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Thread: Object conversion: BSP coplanar parameter?

  1. #1
    Registered: Jan 2001
    Location: Formby, NW England

    Object conversion: BSP coplanar parameter?

    Recently I've been working on updating Telliamed's .e file addon for Blender so it'll work in version 2.8. I've been making progress. One of the snags I hit was that sometimes I'd get narrow slits in an object:

    This is a distorted bed and the basic cuboid was split 3x5 to allow the surface to be uneven. After trying various things the only thing that worked was to use BSP from the command prompt (until then I'd been using 3ds->bin) with the parameter "-ep" followed by some number.

    Using that, the result looks fine:

    What puzzles me is that it doesn't seem to matter what number follows the -ep parameter. e.g. -ep12 seems to produce the same result as -ep0.000005. I can also use -ep0, also with the same result.

    When the value goes below 0.4 I get this sort of output:
    Non convex -0.020672
    yo, only -1 points left
    Non convex -0.020672
    yo, only -1 points left
    Also a slight reduction in reported poly count.

    My intention is to use Blender to send the .e file to BSP*, so it would be nice to understand that -ep parameter. From what I've read coplanar refers to a set of points that are on the same plane. I presume the value is some kind of tolerance or threshold, but then I'd expect those two very different test values to produce visually different results.

    I could have that value as a user option so that people don't get stuck if their model ends up with gaps, but it would be nice to know roughly what it does so I can at least set a reasonable default value. Any ideas?

    *similar to the Dark Exporter (which also uses 3ds2e, but that can only be done up to Blender 2.79)

  2. #2
    Registered: May 2002
    Location: Texas
    I know this comment is no help, but the first thing that popped into my mind was epsilon. I've seen that term somewhere before maybe in game rendering.

  3. #3
    Registered: Oct 2004
    Location: Ireland/Poland
    It may be doing a mesh optimization, like merging close to coplanar mesh triangles together. I think nowadays the best way is to leave any mesh optimization to a user in a 3d application and find a value of -ep that does not change the model's topology at all.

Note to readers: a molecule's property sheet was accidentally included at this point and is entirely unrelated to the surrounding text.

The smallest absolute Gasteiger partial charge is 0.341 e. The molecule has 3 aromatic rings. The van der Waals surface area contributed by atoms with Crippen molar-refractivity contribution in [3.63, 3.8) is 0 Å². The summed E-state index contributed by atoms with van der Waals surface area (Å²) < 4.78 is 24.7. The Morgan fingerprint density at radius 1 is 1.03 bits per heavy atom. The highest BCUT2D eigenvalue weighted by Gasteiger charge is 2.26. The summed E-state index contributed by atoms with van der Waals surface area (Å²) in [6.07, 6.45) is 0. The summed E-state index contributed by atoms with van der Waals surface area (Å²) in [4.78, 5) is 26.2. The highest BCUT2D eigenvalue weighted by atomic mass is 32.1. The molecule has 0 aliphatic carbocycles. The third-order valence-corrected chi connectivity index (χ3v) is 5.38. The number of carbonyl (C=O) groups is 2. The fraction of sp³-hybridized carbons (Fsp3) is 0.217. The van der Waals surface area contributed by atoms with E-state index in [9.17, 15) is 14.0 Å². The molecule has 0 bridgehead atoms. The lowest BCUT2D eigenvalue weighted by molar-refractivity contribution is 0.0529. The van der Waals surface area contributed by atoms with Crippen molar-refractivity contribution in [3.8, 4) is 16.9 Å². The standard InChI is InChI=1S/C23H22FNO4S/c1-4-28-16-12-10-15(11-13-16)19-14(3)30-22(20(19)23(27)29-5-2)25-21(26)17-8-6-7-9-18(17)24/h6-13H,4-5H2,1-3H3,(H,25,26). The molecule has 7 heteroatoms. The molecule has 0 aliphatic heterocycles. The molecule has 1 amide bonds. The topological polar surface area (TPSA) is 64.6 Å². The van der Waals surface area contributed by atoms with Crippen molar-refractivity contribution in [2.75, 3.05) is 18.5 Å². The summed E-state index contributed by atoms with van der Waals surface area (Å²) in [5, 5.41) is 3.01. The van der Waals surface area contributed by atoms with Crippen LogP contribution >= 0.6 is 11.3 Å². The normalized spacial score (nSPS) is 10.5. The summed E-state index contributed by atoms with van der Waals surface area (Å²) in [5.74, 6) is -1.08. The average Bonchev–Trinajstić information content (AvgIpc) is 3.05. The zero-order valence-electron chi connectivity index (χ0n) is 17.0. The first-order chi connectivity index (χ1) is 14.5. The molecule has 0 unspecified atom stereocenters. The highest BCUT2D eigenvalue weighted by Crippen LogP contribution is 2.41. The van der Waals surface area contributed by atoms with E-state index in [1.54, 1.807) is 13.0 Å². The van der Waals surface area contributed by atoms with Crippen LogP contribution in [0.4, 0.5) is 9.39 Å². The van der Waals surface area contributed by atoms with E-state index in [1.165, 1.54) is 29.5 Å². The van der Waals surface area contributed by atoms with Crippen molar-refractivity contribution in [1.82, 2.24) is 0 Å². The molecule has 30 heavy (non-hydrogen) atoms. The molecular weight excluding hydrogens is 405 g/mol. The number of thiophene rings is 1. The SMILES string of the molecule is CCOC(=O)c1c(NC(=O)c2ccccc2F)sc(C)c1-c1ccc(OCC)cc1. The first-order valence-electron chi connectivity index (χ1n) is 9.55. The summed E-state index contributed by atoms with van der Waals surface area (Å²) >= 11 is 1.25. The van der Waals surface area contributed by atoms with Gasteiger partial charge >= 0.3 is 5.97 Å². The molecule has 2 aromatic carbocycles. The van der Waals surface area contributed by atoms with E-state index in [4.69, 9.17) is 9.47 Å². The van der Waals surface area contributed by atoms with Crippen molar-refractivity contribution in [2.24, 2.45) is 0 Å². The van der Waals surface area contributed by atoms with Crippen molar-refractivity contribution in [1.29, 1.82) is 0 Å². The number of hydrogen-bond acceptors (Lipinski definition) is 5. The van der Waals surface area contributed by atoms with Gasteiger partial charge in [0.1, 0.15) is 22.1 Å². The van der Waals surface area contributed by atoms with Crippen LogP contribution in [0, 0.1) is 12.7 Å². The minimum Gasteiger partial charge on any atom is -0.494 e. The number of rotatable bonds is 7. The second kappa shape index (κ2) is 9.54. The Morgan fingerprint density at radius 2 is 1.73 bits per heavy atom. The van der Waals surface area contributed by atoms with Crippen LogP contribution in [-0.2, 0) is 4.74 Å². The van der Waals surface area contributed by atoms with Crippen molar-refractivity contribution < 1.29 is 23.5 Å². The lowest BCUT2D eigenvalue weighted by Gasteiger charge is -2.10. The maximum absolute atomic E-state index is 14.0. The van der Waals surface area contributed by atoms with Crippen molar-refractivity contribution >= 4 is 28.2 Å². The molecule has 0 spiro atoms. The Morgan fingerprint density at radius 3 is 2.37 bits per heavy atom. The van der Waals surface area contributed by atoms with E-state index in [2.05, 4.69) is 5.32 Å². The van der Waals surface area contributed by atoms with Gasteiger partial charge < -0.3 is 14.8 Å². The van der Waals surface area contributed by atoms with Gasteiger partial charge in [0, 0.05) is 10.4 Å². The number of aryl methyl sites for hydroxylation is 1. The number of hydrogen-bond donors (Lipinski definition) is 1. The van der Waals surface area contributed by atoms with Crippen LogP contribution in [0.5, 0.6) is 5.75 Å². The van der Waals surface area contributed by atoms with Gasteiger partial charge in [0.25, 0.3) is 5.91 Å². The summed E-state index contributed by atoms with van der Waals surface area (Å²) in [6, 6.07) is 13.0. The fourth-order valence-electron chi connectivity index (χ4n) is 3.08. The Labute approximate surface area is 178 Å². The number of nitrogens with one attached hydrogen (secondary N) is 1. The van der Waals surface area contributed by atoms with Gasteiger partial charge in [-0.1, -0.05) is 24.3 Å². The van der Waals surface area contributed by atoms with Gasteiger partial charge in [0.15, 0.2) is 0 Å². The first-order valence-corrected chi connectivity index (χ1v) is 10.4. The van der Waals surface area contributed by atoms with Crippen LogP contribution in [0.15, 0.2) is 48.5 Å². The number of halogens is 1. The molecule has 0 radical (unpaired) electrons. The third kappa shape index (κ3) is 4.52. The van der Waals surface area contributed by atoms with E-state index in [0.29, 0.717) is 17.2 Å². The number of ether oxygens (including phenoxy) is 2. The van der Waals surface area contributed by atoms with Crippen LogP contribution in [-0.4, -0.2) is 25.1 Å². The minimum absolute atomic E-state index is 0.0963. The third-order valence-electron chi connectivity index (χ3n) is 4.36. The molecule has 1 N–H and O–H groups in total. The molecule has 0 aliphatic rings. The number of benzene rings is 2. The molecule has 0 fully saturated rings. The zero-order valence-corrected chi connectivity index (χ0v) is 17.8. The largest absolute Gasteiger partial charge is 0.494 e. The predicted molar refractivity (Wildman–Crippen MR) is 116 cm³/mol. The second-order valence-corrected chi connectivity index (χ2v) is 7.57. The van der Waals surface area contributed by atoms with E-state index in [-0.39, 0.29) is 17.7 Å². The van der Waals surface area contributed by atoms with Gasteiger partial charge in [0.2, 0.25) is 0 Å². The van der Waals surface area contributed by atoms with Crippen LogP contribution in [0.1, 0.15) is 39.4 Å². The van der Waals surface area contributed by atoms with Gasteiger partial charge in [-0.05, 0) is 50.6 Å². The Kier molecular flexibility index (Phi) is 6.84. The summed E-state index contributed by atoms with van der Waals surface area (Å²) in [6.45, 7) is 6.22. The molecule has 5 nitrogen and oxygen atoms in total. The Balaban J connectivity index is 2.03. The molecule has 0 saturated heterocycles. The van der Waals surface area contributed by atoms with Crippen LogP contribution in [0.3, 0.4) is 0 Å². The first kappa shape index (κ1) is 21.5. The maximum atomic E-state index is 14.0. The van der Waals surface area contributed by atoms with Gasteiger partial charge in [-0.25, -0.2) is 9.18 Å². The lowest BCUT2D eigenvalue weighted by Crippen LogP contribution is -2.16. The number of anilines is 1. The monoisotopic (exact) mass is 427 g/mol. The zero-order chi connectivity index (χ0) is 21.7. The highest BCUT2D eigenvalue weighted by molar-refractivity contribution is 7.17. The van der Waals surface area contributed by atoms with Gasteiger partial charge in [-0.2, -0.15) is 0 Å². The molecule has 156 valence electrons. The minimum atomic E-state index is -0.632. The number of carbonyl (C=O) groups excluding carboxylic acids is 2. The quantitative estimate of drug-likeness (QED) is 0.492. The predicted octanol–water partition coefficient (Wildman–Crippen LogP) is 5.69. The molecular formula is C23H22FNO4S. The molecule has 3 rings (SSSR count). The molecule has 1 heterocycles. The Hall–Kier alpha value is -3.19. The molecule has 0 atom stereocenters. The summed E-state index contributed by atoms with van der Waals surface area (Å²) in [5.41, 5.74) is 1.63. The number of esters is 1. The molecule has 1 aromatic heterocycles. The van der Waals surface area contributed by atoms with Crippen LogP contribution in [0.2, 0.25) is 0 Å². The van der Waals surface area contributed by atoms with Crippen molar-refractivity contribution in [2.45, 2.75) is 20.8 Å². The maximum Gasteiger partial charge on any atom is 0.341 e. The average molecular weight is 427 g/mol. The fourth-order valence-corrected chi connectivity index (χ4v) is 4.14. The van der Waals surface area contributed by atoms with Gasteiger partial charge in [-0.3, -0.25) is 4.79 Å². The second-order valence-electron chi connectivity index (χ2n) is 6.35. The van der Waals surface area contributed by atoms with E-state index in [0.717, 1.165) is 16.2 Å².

4. #4
    Registered: Jan 2001
    Location: Formby, NW England
    You're both right, the e in that parameter stands for epsilon (p is for plane or planar).

    Here is the list of parameters for BSP:

    bsp: iname [oname] [options]
    -c<1>,<2> : map material 1 to color 2, <1>=@ means map all mats
    -w<1>     : map material 1 to wire, <1>=@ means map all mats
    -b<1>     : map material 1 to dblsided, <1>=@ means map all mats
    -v<1>     : map material 1 virtual,<1>=@ means all mats
    -i        : make output includeable
    -C        : make output with compound ref header
    -n  : define object name
    -o[x(+|-)][y(+|-)][z(+|-)]        : center object about its centroid
      or bias any axis to its max (+) or min (-).
    -s<#|<#>> : scale object
    -r<#>     : rotate object
    -t<#>     : translate object
    -d<1>,<2> : debug, make every pgon a different color from 1 to <2>
        <1> sets debug level, 0=by pgon,1=by node
        2=mono,3=merged pgons,4=cluster,5=intersected
        6=show hulls 7=no atomic, show inter
        8=show poly slivers
        9=show bad tmaps in u
       10=show tiling tmaps in v
    -l<1>     : level of optimization 0-3, 0=least splits, 3=maximum speed
    -L        : no lighting.    0=no sorting
    @  : run response file fname
    -f : fun materials file fname
    -es<1>    : shrink subobjs by 1 to make them fit, def 1
    -ee<1>    : set epsilon
    -et<1>    : set thickness
    -ep<1>    : set coplanar limit
    -el<1>    : set colinear limit
    -ev<1>    : set vert epsilon
    -V        : verbose mode, shows linkages
    -M<1>     : set smoothing group threshold, -.5 (120 deg) is default, cos(ang)